Robert Bluey

Senate Democrats and Republicans operated in relative harmony this spring when confirming President Bush’s judicial nominees, but the nomination of Leslie Southwick to the New Orleans-based federal court of appeals has shattered that peace.

The fight over Southwick’s confirmation comes at an important time. As the White House prepares a short list of candidates for a potential Supreme Court vacancy, liberals are sharpening their battle-axes. Conservatives, meanwhile, sense a return to the days of filibusters and obstructionism that nearly brought the Senate to a nuclear showdown.

Caught in the middle is Southwick, a former Mississippi state appellate court judge who was nominated by Bush to serve on the 5th Circuit U.S. Court of Appeals. The seat has gone unfilled for seven years without a permanent judge, primarily because Democrats have blocked the last three nominees. As a result, it has been declared a “judicial emergency.”

But for liberals on the Senate Judiciary Committee, no emergency trumps political pandering to left-wing interest groups. When People For the American Way and the Human Rights Campaign objected to Southwick, committee libs leveled the outrageous charge that he is a racist. His nomination’s been stuck in committee ever since.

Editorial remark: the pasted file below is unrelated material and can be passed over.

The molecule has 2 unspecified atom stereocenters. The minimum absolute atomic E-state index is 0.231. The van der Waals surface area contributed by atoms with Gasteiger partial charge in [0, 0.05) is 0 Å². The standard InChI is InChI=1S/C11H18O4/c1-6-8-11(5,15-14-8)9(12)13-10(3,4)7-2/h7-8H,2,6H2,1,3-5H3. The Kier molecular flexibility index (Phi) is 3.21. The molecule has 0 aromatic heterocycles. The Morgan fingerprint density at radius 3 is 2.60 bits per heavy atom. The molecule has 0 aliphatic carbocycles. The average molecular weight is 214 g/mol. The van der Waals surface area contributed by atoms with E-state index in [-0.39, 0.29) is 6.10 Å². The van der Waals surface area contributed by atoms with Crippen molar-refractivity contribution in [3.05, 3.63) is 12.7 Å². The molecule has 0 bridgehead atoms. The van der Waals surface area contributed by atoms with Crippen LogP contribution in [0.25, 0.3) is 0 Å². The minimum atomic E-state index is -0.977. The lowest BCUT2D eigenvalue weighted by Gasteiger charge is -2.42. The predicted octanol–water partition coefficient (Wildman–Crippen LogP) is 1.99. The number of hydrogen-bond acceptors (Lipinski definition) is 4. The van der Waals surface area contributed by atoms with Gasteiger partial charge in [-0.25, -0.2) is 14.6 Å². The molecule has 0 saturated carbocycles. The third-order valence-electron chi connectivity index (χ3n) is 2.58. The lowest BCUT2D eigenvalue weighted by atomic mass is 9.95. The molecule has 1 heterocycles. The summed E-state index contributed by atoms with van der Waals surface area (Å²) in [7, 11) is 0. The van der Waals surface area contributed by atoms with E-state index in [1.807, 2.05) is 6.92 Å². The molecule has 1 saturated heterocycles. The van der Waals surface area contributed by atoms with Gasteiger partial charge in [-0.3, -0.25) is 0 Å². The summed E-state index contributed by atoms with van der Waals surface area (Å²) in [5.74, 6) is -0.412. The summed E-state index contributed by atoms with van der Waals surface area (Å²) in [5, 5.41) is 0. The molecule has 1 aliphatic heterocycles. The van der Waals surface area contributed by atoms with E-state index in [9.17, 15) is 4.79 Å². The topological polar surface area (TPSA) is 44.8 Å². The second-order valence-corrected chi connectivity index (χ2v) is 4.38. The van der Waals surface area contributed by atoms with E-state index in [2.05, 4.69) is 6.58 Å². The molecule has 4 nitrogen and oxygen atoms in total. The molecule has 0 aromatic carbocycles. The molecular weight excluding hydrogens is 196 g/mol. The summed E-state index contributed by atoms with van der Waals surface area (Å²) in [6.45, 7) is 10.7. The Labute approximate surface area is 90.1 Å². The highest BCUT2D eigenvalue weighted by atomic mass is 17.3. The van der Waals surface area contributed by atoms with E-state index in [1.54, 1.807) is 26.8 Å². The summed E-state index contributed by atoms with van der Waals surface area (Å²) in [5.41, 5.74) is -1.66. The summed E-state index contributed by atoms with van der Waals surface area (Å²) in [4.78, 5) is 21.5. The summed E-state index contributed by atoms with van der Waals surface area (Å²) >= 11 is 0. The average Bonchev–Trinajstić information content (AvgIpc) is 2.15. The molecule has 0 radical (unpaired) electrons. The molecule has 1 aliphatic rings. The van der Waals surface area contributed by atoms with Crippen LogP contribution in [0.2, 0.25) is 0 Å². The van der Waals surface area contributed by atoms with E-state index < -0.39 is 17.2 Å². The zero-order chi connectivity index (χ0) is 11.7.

Tensions over appellate court judges last reached a boiling point in 2005 when a group of 14 senators, both Republicans and Democrats, brokered a deal to confirm a handful of nominees and avoid bringing the Senate to a halt. But with Southwick’s delay dragging on and no clear resolution in sight, there’s talk among some Republicans of bringing the Senate’s work to a screeching stop until committee liberals allow action on the nomination.

Mississippi Sen. Trent Lott, who strongly supports Southwick’s confirmation, said he would lead an effort to bring the Senate to a “total shutdown” if Democrats continued their obstructionism. With the hot-button issues of immigration and the Iraq War capturing the headlines on Capitol Hill these days, Lott’s biggest hurdle might be rallying enough support among his own fractured caucus.


Robert Bluey

Robert B. Bluey is director of the Center for Media & Public Policy at The Heritage Foundation and maintains a blog at RobertBluey.com